Today, I have the delightful pleasure of introducing the next author in my Women in History series is my son Nassem! Those who know Nassem understand that though he’s just 18, he’s quite the history prodigy, with a love for American History. Not to mention he’s an extraordinary author. His article below on Esther de Berdt, who formed the Ladies Association of Philadelphia and raised money to clothe the Continental Army in time of dire need by General George Washington, is well-researched and written. I know I learned something! If you liked the article or want to discuss please feel free to leave him comments below. Take the floor, Nassem!
Esther Reed, Portrait by Charles Peale / Wikipedia
Esther de Berdt Reed: An American Lady of Liberty
by Nassem Al-Mehairi
War had been raging on for five years by May of 1780. The Continental Army had just suffered the worst defeat of the war in Charleston, where, after six weeks of siege, Major General Benjamin Lincoln was forced to surrender his forces. General George Washington, taking stock of the present state of his army, worried that the patriots would not have the strength to fight on. Washington wrote to the Continental Congress near the end of May in 1780 that his soldiers were forced to sustain themselves on rotten and limited rations and were clothed in torn, dirty, and poorly-made clothing. Many men were eternally loyal to the Patriot cause, but some grew wary of enduring these conditions in the pursuit of a goal that eluded them and remained abstract. Washington knew something needed to be done to prevent mutiny among his men and continue the fight against the British.
The answer to this call to action came from an unlikely source. A broadside entitled Sentiments of an American Woman appeared on the doorsteps of Philadelphia’s war-weary citizens. The broadside proclaimed that it was time for women to be “really useful” like “those heroines of antiquity” and act on “our love for the public good.” The author of this broadside, Esther de Berdt Reed, just having recovered from a bout of smallpox, founded the Ladies Association of Philadelphia and saved the Continental Army.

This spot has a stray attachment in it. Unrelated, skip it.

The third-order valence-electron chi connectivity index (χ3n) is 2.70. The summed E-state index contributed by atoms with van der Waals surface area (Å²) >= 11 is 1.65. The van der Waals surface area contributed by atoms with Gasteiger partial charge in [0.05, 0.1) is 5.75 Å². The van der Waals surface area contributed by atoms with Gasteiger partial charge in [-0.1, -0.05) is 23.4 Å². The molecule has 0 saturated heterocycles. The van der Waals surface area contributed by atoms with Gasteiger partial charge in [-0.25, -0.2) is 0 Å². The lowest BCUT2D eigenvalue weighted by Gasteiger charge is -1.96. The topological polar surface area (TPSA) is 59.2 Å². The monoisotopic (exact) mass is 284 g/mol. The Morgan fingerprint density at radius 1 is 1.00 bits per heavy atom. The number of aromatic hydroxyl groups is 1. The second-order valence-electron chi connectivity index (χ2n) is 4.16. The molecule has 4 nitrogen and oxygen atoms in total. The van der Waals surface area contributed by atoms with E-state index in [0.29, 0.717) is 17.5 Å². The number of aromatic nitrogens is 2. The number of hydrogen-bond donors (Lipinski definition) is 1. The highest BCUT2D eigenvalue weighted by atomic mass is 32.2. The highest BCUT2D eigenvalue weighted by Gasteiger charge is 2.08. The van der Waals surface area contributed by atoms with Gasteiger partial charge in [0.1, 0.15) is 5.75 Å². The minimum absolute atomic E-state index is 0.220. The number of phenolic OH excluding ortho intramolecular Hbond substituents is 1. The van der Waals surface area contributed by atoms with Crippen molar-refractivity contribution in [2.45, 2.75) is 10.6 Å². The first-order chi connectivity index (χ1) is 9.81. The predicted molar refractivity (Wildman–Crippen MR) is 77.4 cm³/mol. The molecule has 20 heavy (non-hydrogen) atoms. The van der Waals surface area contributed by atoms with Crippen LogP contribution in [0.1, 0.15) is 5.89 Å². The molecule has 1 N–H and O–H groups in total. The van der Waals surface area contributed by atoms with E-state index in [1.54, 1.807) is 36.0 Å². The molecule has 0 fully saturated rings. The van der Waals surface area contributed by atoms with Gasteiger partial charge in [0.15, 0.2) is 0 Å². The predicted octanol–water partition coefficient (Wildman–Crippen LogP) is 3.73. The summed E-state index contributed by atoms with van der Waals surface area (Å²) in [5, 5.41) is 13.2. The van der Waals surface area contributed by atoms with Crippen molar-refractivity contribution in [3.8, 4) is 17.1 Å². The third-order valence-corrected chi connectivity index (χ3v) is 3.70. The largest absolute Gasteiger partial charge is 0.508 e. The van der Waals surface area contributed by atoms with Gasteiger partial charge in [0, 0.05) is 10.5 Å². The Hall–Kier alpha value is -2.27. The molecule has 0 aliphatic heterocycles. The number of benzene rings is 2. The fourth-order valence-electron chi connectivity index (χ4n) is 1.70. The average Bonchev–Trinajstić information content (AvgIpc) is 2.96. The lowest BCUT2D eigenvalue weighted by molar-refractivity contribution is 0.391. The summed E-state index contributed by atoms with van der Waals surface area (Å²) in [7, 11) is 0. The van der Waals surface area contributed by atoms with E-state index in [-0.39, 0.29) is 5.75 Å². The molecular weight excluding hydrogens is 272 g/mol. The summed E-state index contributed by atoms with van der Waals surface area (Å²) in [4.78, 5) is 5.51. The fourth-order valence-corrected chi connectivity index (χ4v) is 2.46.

Esther de Berdt was born in October of 1746 in London to English businessman Dennis de Berdt and Martha Symon de Berdt. Esther, a charismatic girl who loved books, grew up near the Houses of Parliament. At the age of seventeen, Esther met Joseph Reed of Philadelphia while he was in London to continue his education in law. The duo, by now in love, sought to marry but Dennis refused to consent. Dennis, though partial to Joseph, was not enthusiastic about his daughter moving to Philadelphia with him if they married. Over the next five years, Esther and Joseph, separated by the great Atlantic, nevertheless remained in contact and did not break their engagement. In 1769, Joseph returned to London and reconciled with Esther. Dennis de Berdt had died, leaving his family with substantial debts. Joseph dedicated himself to settling the family’s finances before marrying Esther in May of 1770 at Saint Luke’s Church. The couple decided, then, to move back to Philadelphia together, bringing Martha with them to ensure her financial stability.